In 2018, Burke was honored with the Curt Gowdy Media Award by the Naismith Memorial Basketball Hall of Fame.

Prior to becoming a broadcaster, Burke was a star at Providence College, where she finished her career as the school’s single-season leader in assists and free throws (with which she also held the program’s career record). She was an assistant coach for the Friars for two seasons before moving to the broadcast booth, where she called Providence games on radio.

Sports TV News

Al Michaels: Condensed Prep Time For Thursday Night Football ‘A Downside’

“It’s not that they don’t want to be with us, but they’re condensed too, so there’s less time to give to us.”

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There were bound to be unexpected hiccups and unintended consequences as Al Michaels moved to Thursday Night Football with Amazon Prime Video.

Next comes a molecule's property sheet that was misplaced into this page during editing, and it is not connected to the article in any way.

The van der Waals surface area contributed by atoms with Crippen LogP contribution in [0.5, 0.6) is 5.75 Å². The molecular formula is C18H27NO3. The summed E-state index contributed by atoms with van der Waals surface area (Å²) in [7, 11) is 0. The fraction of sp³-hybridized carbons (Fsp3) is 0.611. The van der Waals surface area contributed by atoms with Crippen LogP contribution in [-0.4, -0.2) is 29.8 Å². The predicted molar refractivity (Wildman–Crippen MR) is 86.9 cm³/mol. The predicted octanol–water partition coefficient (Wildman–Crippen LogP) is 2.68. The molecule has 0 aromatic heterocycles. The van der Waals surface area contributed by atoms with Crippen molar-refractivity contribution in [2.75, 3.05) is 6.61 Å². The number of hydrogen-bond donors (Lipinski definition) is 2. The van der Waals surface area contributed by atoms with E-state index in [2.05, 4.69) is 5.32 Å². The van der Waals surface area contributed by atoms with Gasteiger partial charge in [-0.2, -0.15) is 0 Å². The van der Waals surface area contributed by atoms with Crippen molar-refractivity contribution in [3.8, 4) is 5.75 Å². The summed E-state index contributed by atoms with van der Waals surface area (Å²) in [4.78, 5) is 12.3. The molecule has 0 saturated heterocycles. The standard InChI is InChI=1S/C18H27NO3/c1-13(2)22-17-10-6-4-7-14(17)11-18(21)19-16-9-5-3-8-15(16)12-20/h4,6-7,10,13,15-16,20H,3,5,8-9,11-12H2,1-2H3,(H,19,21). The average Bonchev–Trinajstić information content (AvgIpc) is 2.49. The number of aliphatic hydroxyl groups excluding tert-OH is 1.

He told The Boston Globe Thursday that one of the downsides of the week’s schedule is less prep time with the teams playing in the game.

“When we go to see the teams, it’s not that they don’t want to be with us, but they’re condensed too, so there’s less time to give to us,” Michaels said. “And all the time I’ve been doing this, I’ve built some great relationships with coaches and players and GMs and owners and you name it, and I don’t get that much time to spend with them anymore. That’s a downside part of it for me. Some of the best stories you get come from those relationships.”

Michaels has raised eyebrows this season while not being shy about his disdain for some poor matchups early in the schedule. However, he now understands that there are quality games as the season approaches its close.